As part of a 2010 systematic review, Glickman et al11 concluded that supported standing clinical investigations should seek to include functional, behavioral, and cognitive outcomes, alongside physiological measures. Therefore, future studies of supported standing in boys with DMD should include outcomes across all 3 components of the International Classification of Functioning, Disability and Health model, particularly those that reflect activity and participation components. Participants in this study reported a host of new functional abilities associated with supported standing, including accessing higher height shelves, cabinets, and counters. These abilities were reported to enhance both independence and social interaction. Social engagement was recently identified as a limitation in older boys with DMD.39 The ability to engage in a supported standing program after the loss of functional ambulation may well have implications beyond any potential effect on muscle length and bone density. Identifying measurement tools that can capture the effect of supported standing in the activity and participation levels of the ICF should be an important priority.40 Current work by the Cooperative International Neuromuscular Research Group includes a longitudinal study of the relationships among impairment, activity, participation, and quality of life in boys with DMD,41 and may inform our understanding of key outcomes to include in future studies of supported standing in boys living with what is, for now, a progressive neuromuscular disorder.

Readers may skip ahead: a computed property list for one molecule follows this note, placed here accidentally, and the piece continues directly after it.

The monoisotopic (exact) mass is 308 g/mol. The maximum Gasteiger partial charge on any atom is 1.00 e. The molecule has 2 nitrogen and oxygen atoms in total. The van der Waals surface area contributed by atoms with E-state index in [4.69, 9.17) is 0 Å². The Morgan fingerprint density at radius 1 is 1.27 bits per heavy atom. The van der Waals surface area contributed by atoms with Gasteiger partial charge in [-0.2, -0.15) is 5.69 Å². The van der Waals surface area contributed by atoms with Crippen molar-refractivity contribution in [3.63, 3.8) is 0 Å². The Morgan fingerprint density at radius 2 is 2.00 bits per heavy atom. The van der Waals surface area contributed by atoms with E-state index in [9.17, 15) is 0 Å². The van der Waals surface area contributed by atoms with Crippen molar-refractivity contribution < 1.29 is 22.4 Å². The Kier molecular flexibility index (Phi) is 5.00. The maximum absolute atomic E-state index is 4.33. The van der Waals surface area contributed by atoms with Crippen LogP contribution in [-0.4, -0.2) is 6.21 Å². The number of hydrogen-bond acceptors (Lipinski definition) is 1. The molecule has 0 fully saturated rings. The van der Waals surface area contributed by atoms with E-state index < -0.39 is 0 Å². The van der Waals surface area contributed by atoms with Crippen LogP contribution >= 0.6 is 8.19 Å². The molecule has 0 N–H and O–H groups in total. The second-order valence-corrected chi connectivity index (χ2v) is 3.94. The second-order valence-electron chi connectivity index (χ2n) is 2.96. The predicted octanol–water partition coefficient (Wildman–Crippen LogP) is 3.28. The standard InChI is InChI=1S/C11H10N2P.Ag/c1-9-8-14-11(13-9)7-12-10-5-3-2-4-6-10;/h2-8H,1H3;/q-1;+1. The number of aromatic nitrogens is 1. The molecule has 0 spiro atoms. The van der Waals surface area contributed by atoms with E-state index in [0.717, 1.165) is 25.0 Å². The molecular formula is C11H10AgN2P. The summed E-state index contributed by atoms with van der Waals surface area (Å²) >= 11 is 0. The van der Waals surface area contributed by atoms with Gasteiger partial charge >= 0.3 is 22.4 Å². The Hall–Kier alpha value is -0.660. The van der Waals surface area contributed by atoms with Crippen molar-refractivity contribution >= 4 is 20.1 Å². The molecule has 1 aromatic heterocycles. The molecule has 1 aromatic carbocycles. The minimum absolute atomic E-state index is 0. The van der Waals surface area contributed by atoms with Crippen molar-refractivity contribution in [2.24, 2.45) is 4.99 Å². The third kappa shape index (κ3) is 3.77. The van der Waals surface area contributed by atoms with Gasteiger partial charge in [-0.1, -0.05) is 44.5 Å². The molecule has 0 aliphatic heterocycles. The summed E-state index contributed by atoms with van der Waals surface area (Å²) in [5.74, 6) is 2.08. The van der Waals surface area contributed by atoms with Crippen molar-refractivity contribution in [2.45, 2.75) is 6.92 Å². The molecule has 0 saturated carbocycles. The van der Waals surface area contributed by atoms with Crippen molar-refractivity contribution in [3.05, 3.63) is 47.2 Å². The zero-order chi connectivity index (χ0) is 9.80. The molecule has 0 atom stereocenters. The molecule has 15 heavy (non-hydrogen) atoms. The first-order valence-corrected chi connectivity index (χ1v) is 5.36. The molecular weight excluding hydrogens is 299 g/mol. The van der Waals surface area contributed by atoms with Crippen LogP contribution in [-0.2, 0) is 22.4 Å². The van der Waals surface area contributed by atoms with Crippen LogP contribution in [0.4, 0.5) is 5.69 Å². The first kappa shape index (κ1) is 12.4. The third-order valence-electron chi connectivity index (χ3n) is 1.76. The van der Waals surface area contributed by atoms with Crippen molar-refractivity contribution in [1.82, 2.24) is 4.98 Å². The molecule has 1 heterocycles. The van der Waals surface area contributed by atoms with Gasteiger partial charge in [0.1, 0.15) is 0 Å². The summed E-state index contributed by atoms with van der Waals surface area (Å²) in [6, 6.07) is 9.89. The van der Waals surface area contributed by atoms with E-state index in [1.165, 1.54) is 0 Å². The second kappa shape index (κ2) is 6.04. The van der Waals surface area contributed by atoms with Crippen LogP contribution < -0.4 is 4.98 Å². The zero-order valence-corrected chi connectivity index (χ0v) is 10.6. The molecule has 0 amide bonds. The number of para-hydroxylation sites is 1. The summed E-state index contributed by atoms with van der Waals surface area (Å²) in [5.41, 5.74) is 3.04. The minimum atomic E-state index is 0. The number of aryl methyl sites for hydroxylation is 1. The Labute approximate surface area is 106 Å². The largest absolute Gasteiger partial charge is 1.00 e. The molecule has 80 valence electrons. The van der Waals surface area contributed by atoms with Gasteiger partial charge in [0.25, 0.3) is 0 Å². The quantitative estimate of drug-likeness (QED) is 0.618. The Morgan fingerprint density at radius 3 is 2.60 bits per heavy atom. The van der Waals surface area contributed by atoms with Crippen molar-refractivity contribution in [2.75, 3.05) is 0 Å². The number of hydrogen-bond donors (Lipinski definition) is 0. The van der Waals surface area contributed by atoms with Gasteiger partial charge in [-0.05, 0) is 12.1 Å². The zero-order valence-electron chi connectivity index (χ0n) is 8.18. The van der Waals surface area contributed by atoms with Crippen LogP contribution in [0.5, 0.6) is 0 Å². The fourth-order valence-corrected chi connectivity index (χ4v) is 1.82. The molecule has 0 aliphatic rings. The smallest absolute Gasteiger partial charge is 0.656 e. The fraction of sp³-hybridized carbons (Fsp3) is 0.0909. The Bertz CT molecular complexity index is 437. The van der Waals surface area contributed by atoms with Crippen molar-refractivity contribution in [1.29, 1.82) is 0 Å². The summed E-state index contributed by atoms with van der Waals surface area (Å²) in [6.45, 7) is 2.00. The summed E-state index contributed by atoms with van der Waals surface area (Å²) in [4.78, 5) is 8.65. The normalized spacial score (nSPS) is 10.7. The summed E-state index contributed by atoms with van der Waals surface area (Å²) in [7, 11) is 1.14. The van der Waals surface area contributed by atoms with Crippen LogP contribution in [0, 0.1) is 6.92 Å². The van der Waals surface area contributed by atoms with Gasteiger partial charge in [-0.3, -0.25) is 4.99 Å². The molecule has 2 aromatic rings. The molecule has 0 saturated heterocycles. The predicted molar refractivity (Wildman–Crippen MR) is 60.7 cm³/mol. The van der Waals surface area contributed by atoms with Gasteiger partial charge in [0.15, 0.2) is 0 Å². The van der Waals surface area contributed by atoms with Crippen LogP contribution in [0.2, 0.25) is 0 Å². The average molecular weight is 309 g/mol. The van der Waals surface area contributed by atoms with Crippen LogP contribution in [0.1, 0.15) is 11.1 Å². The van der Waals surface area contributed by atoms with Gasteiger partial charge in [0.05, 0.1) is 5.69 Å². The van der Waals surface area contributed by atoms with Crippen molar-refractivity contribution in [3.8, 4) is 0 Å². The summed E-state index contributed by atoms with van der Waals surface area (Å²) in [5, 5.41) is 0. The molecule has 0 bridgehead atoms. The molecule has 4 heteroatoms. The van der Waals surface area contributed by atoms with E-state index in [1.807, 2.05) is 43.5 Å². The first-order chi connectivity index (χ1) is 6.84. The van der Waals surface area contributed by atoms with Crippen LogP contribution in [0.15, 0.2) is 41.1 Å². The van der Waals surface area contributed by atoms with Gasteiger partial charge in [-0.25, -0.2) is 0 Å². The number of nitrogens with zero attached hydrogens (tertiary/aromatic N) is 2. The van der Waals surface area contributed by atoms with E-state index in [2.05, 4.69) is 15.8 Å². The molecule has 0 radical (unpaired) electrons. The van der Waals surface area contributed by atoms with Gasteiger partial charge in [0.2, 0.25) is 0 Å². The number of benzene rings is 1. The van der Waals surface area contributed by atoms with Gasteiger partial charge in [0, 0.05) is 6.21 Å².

This is the first study exploring the safety and tolerability of supported standing for a subset of boys with DMD in the late ambulatory and non-ambulatory disease stages. Findings provide initial evidence that supported standing is safe and, in the absence of marked ankle equinovarus contractures, may be well tolerated and have positive effects on lower extremity hip and knee flexor muscle length in boys with DMD who are not ambulating.
Two standing devices were loaned by ATG Rehab (now NuMotion). We thank PT graduate students Nidhi Nandakumar, Spiros Papagianopoulos, Eileen Kirk, and Amy Shipley for their work with data collection and management. Gratitude is extended to Brian Tseng, MD, PhD, pediatric neurologist and former Director of the Pediatric Neuromuscular Clinic at MGH and to Madhu Misra, MD, MPH, pediatric endocrinologist and co-chair of the MGH Clinical Research Center for consultation on study design and methods.
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Keywords:Copyright © 2016 Academy of Pediatric Physical Therapy of the American Physical Therapy Association
adolescence; bone mineral density; Duchenne muscular dystrophy; exercise therapy; exercise tolerance; patient safety; physical therapy methods; range of motion; standing position; weight-bearing